Every year 1,040 children and young people in Lancashire are in need of foster care - that amounts to 20 new children and young people each week. There is an ongoing need for more foster carers in the county.
Today we are speaking directly to foster parents in Lancashire to hear their stories and ask what difference fostering has made to their lives.
They demonstrate there is no such thing as a typical foster parent. Like the youngsters they care for all their stories are different. But what unites them is a shared commitment - to make a difference to the lives of children and young people in Lancashire who need care and stability at a crucial time in their lives.
Making A Difference
BAE Systems engineer Ahmed Rawat, 56, and his wife teaching assistant Rukkaiya, 53, have been fostering for nine years.
The couple have three children of their own. He said: " A family that we knew were fostering. We had the space, we had the time and we wanted to give something back to the community. It was something worthwhile."
So far they have welcomed four foster children into their home: "We had one English girl for nine months. We then took on responsibility to look after two girls long term. In 2017 we looked after a young lad from Sudan, a refugee."
He said their own children were "part of the journey": "When we decided to foster we talked to them before we talked to anybody else to make sure they were on board. The social workers spoke to them individually to make sure they were happy as well."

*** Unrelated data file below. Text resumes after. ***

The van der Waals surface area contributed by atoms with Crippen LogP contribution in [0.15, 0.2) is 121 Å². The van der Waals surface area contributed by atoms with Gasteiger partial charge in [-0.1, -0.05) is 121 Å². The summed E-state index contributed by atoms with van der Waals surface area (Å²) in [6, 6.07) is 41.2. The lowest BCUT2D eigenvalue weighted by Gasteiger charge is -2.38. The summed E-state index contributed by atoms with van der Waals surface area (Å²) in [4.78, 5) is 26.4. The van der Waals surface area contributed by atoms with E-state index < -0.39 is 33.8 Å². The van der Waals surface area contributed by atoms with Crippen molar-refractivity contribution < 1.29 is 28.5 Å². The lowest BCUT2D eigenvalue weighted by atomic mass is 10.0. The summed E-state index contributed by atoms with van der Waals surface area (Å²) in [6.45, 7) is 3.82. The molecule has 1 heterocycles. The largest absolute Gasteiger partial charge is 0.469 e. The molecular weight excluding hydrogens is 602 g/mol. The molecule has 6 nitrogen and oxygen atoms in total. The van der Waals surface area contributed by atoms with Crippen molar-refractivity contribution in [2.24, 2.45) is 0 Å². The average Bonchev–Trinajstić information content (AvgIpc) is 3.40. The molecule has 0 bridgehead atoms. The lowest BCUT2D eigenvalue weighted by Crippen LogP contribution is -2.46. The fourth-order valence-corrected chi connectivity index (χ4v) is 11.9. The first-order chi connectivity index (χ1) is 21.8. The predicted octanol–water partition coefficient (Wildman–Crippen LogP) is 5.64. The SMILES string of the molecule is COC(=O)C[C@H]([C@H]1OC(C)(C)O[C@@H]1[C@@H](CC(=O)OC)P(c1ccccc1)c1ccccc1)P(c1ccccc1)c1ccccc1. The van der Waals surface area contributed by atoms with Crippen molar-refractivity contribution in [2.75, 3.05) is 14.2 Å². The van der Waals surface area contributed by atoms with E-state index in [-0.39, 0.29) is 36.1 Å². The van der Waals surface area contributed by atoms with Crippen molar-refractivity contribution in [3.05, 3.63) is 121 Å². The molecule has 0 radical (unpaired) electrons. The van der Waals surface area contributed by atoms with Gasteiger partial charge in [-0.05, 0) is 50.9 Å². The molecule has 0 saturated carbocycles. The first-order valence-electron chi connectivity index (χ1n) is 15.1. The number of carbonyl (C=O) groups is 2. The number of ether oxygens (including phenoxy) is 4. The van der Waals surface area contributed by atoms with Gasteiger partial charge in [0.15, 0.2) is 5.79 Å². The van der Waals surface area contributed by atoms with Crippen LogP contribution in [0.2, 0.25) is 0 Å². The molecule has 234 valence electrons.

They have been caring for the two girls for eight years. He said: "They are part of the family. We've helped them through ups and downs in life."
He says their Muslim faith guided their decision to foster: "It's part of the religion. You help the community when you can."
Ahmed continued: "We had the room. We had the love to give. It makes sense. We're helping the community. It doesn't matter which child, what religion, we would look after the child."
The rewards he says have been wonderful: "The first (foster child) got married last year and invited us to her wedding. It was absolutely fantastic. It's those things that reward, that fulfillment. We've supported somebody into adult life."
He acknowledges the logistics of family life require planning. Rukkaiya used to work four days a week as a teaching assistant, but has reduced her working days to two a week. He said: "It gives us enough flexibility to attend meetings and any training we need to do."
The Prestonian, who attended Ashton High School, added: "It's very rewarding when you see the smiles on the children and when you take them somewhere and give them that experience they've never had. The first child we did a Christmas meal for her - she was absolutely gobsmacked.
"Personally, yes, I would definitely recommend it (fostering). It all depends on your situation...It's not suitable for everybody. You have to have a certain mindset. There's a lot of people you're dealing with. You need to be able to manage everyone you talk to. You have to be an advocate for the children - the key to all this. At times you have to be really forceful and say this is what this child needs. You are living with this child day in day out. You really have to be the voice of that child."
In Wyre Karen and Andrew McCormick, both 54, combine running a kennels and cattery and caravan site with fostering. Karen said: "We've fostered for seven years. We wanted to make a difference. We love children obviously - we've got five of our own. We just love nurturing them. It felt like the best decision - you really can make a big difference to help a local child."
She said looking back her own children had loved welcoming foster children and helping them get into the family's routine.